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JUNE :: 2004  
:: Keller On Preaching in a Post-modern City I
::
How I Gathered the First 100 to My Church
::
An Episcopal Church Plant in Hackney, London

:: Ready? Assessing Church Planting Candidates

:: BOOKS: Multi-Cultural Church Planting
:: Get the RCPC Church Planter Manual
:: Got Church Planting in You? Find Out!

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PREACHING IN A POST-MODERN CITY:: A CASE STUDY I
by Tim Keller, Senior Pastor, Redeemer Presbyterian Church

(continued from page 1)
PREACHING THE GOSPEL VS. RELIGION and IRRELIGION
THE "THIRD WAY"
One of the most important ways to get a hearing from post-modern people and to wake up nominal or sleepy Christians is to preach the gospel as a "third" distinct way from both irreligion and religion. Religion is "if I obey I will be accepted." Irreligion is "I don't really have to obey anyone but myself." The gospel is "since I am accepted, I will obey."

Religion is 'outside in': "if I work hard according to Biblical principles, then God will accept/bless me". The gospel is 'inside out': "because God has accepted/blessed me, I work hard to live according to Biblical principles". Religion (explicitly in other faiths and implicitly in legalistic Christianity) makes moral/religious observance a means of salvation. Even people who believe in the Christian God can functionally 'base their justification on their sanctification' (Lovelace). Thus a prime need is to distinguish between general 'religion' and gospel Christianity as well as overt irreligion. Why? (1) Many professed Christians aren't believers--they are pure 'elder brothers' (Luke 15:11ff.) and only making this distinction can convert them. (2) Many, many real Christians are elder-brotherish--angry, mechanical, superior, insecure--and only making this distinction can renew them. (3) Modern and post-modern people have rejected religion for good reasons and will only listen to Christianity if they see it is different.

But in Jesus day he preached against both the Pharisees and the Sadducees. At the heart of the gospel is the 'propitiation' of God's wrath by the substitutionary life and death of Christ, so that his children by faith no longer fear the judicial, retributive wrath of God ever again (Rom. 8:1). This cuts against not one but two alternatives--in NT times terms--both legalistic 'Pharisees' and liberal 'Sadducees'. Liberal Sadducees don't believe in a God of wrath who needs to be propitiated, but legalistic, Pharisees don't really believe in a God whose wrath has been propitiated. Sadducees don't feel the need to be justified; Pharisees are trying to turn aside God's condemnation with their own righteousness, functionally "basing their justification on their sanctification" as Richard Lovelace wrote. Sadducees are irreligious, much or most of the Bible not recognized as valid; Pharisees are highly religious, adding all sorts of rules and regulations to make the law of God do-able.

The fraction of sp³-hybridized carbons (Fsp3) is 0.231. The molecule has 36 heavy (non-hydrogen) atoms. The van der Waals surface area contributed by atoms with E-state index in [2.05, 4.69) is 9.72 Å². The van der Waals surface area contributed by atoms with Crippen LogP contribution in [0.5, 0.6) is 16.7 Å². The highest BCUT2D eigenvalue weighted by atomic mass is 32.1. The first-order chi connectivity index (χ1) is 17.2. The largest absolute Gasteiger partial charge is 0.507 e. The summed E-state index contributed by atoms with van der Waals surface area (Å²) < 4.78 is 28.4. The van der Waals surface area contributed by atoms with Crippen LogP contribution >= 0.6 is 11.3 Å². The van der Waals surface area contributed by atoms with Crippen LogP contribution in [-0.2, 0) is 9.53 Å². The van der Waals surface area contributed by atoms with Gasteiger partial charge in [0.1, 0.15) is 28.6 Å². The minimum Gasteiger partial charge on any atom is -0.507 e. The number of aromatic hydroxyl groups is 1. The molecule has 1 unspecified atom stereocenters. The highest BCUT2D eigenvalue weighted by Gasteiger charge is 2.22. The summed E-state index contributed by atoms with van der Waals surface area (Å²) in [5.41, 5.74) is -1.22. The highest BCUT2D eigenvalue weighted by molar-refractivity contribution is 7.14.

Legalism and leniency are therefore not just equally bad and wrong but they are basically the same thing. They are just different strategies of 'self-salvation'. Each kind of person is basically being their own Savior and Lord. In a local church, both a ministry that is loose about doctrine and winks at disobedience and sin and a ministry in which there is scolding and 'tightness'--lack any kind of spiritual power, authority, and joy that brings people into life change. They are both the same thing. The only way into a ministry that sees people's lives change, that brings a joy and power and electricity without authoritarianism--is a preaching of the gospel that deconstructs both legalism and leniency equally.

WHY-- IS THIS SO IMPORTANT TO REACH POST-MODERN PEOPLE?
One of the most important ways to get "Sadducees" to listen to a presentation of Christianity is to deconstruct Phariseeism. The way to get anti-nomians to listen to the law is to distinguish the gospel from legalism. Why? Modern and post-modern people have been rejecting Christianity for years thinking that it was indistinguishable from moralism (and in many of its incarnations it is indistinguishable!) Religious people who don't understand the gospel have to bolster their own sense of worthiness by convincing themselves they are better than other people. This leads them to exclude and condemn others. The vast majority of people in NYC who are hostile to Christianity don't know any other kinds of churches. Only if you show them there's a difference--that what they rejected isn't real Christianity--only then will they even begin to think and listen again and give it 'one more look'.

Non-Christians will always automatically hear gospel presentations as just appeals to become moral and religious--unless in your preaching you use the good news of grace against legalism.

Some claim that to constantly be striking a 'note of grace, grace, grace' in our sermons is not helpful in our culture today. The objection goes like this: "Surely Phariseeism and moralism is not a problem in our culture today. Rather, our problem is license and antinomianism. People lack a sense of right or wrong. It is 'carrying coal to Newcastle' to talk about grace all the time to post-modern people". But I don't believe that is the case. Unless you point to the 'good news' of grace the people won't even be able to bear the 'bad news' of God's judgment. Also, as noted, unless you critique moralism, many irreligious people won't know the difference between moralism and what you are offering.